Metal working existed for thousands of years; it is as old as human civilization if so to fathom its useful existence. Archeological artifacts often shone light on metal tools such as spears, clubs, arrowheads and knives. The Minoan civilization which existed around 3650-3000 BC provided relics of pottery, discs, and copper ingots. Similarly, the Egyptian kingdom that ruled over the snake-long stretch of the Nile River produced tools for farming, writing, embalming and defense. In addition, the American civilization of Maya, Aztec and Inca left metal working artifacts like jewelry pieces used in their religious ceremony. On the other hand, advanced technology made human work easier and more efficient that therefore led to modern processes in metal working. But what is foundry? It’s a metal works factory that forges, shapes and melts metals into castings to produce the desired shape, dimension and size. Unlike marbles and stones, metal does not lend to the artistic sculpting of master sculptors, and thus melting metal is only a way of shaping it into a desired shape. Processes involved in foundry include smelting which is the process of separating pure metal from rock. This rock which is also called ore contains minerals and metals that can be separated using the smelting process. Take for example; bauxite is an ore in which aluminum is derived. It takes numerous processes to extract aluminum metal from impurities of rock. Smelting does this by subjecting ores into incredibly high temperature of 1200 to 1400 Celsius inside used induction furnaces, a two-way process called roasting and reducing. Under these processes, oxides, impurities are stripped off from the ore leaving the semi–pure metal element. This is in turn reduced to yield the purest aluminum. Modern smelting plants employ electronically controlled smelter such as the induction furnace diode used together with induction coil in Mexico, induction furnace SCR in Canada or Induction furnace melting in Toronto. Older than the medieval times, forging is the method of subjecting metal by compression to produce the expected shape. It is typically featured as in the process where a blacksmith forges long blade of steel to finish the long iron into sword. The blacksmith takes a hammer, applies a blow into hot iron or steel to modify its shape. Anvil is used as work surface for striking metal held by a chisel. Heating a metal piece involves using blowtorch or oxy-acetylene gas torch. Moreover, numerous tools result from forging such as swords, grills, knives, arrowheads, figures and jewelries. Forging was often portrayed in fantasy and action movies featured in epic films like King Arthur and the Excalibur. Furthermore, production of figures, shapes and tools involves casting which is done by pouring molten metal into mold. When metal cools, it accumulates itself inside the hallow mold block to form any shape. The mold is either made up of stone or other metals. Afterwards, if molding is done, the mold is removed from casts and undergoes degating to remove excess pieces of metal.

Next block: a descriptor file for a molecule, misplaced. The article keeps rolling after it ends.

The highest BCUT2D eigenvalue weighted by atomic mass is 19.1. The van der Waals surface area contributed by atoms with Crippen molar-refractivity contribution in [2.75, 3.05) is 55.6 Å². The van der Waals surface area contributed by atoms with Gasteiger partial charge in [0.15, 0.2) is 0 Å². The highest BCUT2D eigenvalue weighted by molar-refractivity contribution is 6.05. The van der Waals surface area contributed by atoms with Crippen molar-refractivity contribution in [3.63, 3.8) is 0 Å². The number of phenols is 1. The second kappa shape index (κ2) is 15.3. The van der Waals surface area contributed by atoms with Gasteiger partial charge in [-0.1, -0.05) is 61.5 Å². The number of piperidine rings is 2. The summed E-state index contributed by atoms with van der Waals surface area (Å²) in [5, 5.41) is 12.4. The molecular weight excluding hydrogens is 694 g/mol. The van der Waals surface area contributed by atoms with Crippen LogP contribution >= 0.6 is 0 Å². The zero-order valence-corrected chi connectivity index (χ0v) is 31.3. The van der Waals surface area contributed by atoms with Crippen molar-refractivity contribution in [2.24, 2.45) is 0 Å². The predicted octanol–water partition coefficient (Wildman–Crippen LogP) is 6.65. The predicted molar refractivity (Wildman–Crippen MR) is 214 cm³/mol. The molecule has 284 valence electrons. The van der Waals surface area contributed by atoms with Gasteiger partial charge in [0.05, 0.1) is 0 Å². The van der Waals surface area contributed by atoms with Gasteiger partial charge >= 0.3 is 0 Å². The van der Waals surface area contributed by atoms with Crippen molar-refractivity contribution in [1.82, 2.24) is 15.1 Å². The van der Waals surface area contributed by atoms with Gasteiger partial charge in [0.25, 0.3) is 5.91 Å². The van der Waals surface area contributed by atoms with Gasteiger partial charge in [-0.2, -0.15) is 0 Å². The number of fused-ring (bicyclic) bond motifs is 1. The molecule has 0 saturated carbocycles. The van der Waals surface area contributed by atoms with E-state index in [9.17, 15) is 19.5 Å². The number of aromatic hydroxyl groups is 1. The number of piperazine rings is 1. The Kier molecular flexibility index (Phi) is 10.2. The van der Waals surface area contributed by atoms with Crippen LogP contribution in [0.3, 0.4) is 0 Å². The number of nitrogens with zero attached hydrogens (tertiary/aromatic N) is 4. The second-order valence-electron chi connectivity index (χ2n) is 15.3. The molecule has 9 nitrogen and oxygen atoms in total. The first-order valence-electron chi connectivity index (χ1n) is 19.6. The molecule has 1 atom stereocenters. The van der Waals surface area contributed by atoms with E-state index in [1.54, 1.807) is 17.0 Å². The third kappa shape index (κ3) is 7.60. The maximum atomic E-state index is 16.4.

/ / Foundry: The Bedrock Of Tool Making